Winter’s Bone shows an the all too real effect of Meth

Winter’s Bone – 2010

Directed by Debra Granik

Starring Jennifer Lawrence, John Hawkes, Garrett Dillahunt, Lauren Sweester, Dale Dickey, Shelly Waggener

Written by Debra Granik and Anne Rosselini based on the book by Daniel Woodrell

In all honesty, as good a movie as Winter’s Bone, I don’t think I could ever watch it again.  It is based on a work of crime fiction, but it feels as real as anything I have ever seen, thereby defeating the reason for watching it in the first place.  I have to admit, my desire for watching films is not to slog through life as horrible as it can be, realistically drawn to a pathetic perfection.  I am more apt to watch Transformers than, say, Boyz In The Hood, although anyone could tell one of those movies deserves to be remembered for posterity.

Starting off with a pretty 17-year-old girl, Ree Dolly (Lawrence), taking care of two young children who are revealed to be her siblings in a rural, dirt poor area of the Ozarks.  Soon enough, it is revealed that she is the person keeping the family together.  Doing the chores, searching for food, taking the family horse to the neighbors to take care of.  They are barely getting by.  Still she maintains a certain dignity remarkable for her age and position.  Seeing the neighbors have landed some game and are cleaning it next door, her little brother wonders if they can go over and ask the neighbors for some.  This elicits a response both remarkable and shocking in any age:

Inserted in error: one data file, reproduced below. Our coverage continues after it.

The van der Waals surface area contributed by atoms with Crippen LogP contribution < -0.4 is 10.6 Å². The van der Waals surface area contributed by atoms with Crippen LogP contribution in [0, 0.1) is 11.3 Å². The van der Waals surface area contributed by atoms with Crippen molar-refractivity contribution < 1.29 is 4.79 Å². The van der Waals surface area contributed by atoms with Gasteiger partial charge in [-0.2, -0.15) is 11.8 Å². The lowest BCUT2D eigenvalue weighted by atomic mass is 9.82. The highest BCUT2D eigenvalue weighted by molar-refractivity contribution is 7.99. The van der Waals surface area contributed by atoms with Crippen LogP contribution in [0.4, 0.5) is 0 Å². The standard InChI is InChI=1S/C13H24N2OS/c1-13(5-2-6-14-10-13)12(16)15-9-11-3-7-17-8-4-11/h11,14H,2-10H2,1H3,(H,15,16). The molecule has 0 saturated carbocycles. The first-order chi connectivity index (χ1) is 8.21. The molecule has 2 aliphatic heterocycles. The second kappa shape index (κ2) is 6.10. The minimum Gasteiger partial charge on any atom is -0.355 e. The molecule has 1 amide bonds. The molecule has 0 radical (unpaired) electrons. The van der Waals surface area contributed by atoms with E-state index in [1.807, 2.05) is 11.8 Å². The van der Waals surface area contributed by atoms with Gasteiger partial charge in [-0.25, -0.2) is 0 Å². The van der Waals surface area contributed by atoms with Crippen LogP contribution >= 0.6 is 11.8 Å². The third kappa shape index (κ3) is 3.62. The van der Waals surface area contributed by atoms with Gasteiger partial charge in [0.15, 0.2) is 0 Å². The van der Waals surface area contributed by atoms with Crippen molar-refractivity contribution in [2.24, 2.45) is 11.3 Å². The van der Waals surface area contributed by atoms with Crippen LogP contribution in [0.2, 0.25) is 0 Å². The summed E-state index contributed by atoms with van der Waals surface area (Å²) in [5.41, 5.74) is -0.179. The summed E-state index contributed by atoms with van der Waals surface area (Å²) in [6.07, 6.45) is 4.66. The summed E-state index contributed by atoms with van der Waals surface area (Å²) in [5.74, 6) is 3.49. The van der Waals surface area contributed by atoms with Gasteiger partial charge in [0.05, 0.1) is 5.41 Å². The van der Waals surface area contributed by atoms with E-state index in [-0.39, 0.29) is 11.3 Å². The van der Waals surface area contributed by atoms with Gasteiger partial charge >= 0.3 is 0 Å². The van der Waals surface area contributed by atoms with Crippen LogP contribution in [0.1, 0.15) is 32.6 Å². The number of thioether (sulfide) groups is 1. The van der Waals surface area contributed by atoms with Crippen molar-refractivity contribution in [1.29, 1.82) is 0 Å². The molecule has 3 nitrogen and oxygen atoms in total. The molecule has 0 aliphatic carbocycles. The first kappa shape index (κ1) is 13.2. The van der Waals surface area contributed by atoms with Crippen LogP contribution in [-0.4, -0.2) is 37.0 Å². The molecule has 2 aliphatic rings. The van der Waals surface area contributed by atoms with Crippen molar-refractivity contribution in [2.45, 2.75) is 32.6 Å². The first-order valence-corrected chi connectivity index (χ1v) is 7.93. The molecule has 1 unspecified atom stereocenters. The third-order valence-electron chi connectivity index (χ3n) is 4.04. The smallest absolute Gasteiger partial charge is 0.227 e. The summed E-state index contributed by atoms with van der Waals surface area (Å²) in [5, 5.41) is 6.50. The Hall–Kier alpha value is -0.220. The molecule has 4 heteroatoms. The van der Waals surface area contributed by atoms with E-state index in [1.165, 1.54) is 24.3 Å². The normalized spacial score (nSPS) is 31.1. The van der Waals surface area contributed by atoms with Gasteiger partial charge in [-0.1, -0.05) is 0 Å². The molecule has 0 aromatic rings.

“Never ask for what ought to be offered.”

Enter the local town law officer, Sheriff Baskin (a gentle Dillahunt), asking about her catatonic mother and inquiring to the whereabouts of her father.  Of course Ree has no idea where her father is, and she tells Baskin so.  The family could lose their home if her father does not show up for his court hearing.  It is revealed that her father is a local meth cooker, busted more than once, and he has not been seen for months.  Ree tells Sheriff Baskin that she will find her father.  The Sheriff, whose face is kind, appears somewhat incredulous.  He knows all too well that people don’t talk much in this area.

Ree goes to her closer relatives first, and then expands her search.  Everyone is reluctant to step in, going so far as to tell her

Teardrop: a man who remembers, barely, the shadow of a dream.

she should keep out of it herself.  Her Uncle, and father’s fellow drug running father, Teardrop, goes so far as to tell her he is reasonably sure that her father has been murdered and that she should leave well enough alone.  Played by the extremely talented and soulful John Hawkes, of Deadwood fame, he is gaunt and haggard, showing the effects of his hard life.  Teardrop is a haunted and deeply troubled, ultimately teetering on the edge of falling into the abyss himself.  Everything that can be said about Christian Bale in The Fighter can be attributed to Hawkes portrayal here.  The only reason he is not going to win is that he has not done a Batman film yet.